Sabarimala is one of the most important pilgrim centers of the State. The holy shrine nestles at an altitude of 914 meters in the rugged terrains of the Western Ghats, surrounded by dense forests teeming with exotic wildlife species. It is regarded as the third richest temple in India and considering the number of days it is open in a year, the shrine is perhaps the richest. The temple stays open from November to mid – January, in April and during the first five days of each month of the Malayalam calendar. Lord Ayyappa, the presiding deity is known as Sastha in the Puranas and is also referred as Harihara Puthran, as he is believed to be the son of Mohini (the female form of Lord Vishnu) and Lord Siva. Devotees of all religious faiths can worship here, but entry to the shrine is restricted for women between the ages of 10 and 50 years. Traditionally, the devotees who wish to undertake a holy pilgrimage to Sabarimala observe 41 days of penance, following strict celibacy. Morning and evening ablutions, growing of beard accompanied by daily prayers. The final 18 steps leading to the main sanctum are sheathed in panchaloha, an alloy of five metals. Each step represents a sin that a devotee renounces on setting a foot on it. Millions of pilgrims assemble here during the most arduous festivals called as ‘Vishu Vilakku’ in April, ‘Mandalapooja’, in the months of Vrichikam Dhanu (November – December) and ‘Makaravilakku’ in mid-January, coinciding with Sankramam.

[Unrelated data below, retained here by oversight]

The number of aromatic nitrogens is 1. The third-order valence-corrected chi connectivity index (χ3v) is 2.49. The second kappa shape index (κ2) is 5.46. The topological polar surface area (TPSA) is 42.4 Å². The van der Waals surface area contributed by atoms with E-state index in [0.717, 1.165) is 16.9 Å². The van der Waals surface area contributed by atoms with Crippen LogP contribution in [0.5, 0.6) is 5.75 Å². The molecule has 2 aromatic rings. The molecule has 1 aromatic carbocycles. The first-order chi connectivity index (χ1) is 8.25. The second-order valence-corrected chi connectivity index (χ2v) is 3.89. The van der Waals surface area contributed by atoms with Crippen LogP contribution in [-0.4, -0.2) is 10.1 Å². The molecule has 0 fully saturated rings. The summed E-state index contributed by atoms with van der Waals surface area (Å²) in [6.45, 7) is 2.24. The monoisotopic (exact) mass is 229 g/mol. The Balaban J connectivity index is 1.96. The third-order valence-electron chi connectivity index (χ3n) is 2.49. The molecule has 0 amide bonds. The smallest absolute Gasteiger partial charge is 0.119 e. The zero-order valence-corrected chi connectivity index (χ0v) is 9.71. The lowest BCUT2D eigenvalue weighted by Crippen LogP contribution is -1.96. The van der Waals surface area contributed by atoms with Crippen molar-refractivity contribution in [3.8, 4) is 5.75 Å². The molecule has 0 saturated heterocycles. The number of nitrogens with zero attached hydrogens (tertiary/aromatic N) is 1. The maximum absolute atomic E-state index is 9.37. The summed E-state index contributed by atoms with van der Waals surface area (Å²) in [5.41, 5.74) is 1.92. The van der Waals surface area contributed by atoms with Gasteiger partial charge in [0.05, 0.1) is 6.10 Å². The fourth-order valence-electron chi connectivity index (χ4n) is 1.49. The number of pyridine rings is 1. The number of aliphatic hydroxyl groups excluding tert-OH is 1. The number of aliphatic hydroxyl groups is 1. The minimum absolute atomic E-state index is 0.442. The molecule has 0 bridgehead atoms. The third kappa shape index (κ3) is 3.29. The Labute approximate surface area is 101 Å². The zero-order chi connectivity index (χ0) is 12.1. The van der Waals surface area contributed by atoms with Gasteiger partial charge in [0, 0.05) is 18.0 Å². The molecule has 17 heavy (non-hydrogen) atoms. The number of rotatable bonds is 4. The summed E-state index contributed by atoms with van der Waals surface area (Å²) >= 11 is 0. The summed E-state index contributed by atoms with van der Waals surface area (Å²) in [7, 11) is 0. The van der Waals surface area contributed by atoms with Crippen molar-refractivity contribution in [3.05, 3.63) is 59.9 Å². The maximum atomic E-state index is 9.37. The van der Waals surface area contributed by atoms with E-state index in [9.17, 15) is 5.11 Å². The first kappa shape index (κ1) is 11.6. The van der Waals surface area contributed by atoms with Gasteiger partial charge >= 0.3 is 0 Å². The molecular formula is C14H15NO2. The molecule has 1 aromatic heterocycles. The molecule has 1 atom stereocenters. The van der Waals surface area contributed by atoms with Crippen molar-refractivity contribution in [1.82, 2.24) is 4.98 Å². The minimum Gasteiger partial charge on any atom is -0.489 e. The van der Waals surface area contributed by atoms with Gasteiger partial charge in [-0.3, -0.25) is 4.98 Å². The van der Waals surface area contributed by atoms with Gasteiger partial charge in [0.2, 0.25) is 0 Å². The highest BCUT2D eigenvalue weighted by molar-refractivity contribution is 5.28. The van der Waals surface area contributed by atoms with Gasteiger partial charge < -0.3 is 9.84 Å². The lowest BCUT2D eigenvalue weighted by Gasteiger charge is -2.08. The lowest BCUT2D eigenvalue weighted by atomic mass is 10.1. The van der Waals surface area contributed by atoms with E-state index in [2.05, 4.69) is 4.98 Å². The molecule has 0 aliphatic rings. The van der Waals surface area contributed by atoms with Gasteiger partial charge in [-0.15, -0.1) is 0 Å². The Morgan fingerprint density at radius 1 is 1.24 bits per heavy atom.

Sabarimala lies in Pathanamthitta district. The traditional route is from Erumeli (40 kms,) in Kottayam district. It is 51 kms. walk from Erumeli to Pampa. From Pampa, the trekking route goes via Neelimala, Appachimedu, and Sabaripeedom to Sannidhanam, the abode of Ayyapa. Other routes are from Vandiperiyar, Uppupara, and Chalakkayam via Plappally. These routes are famous for there scenic splendor and mythological value. Vehicular traffic is only up to Pampa, located 7 km. from the holy shrine. Pampa is 210 kms. from Kochi and 235 kms. from Thiruvananthapuram.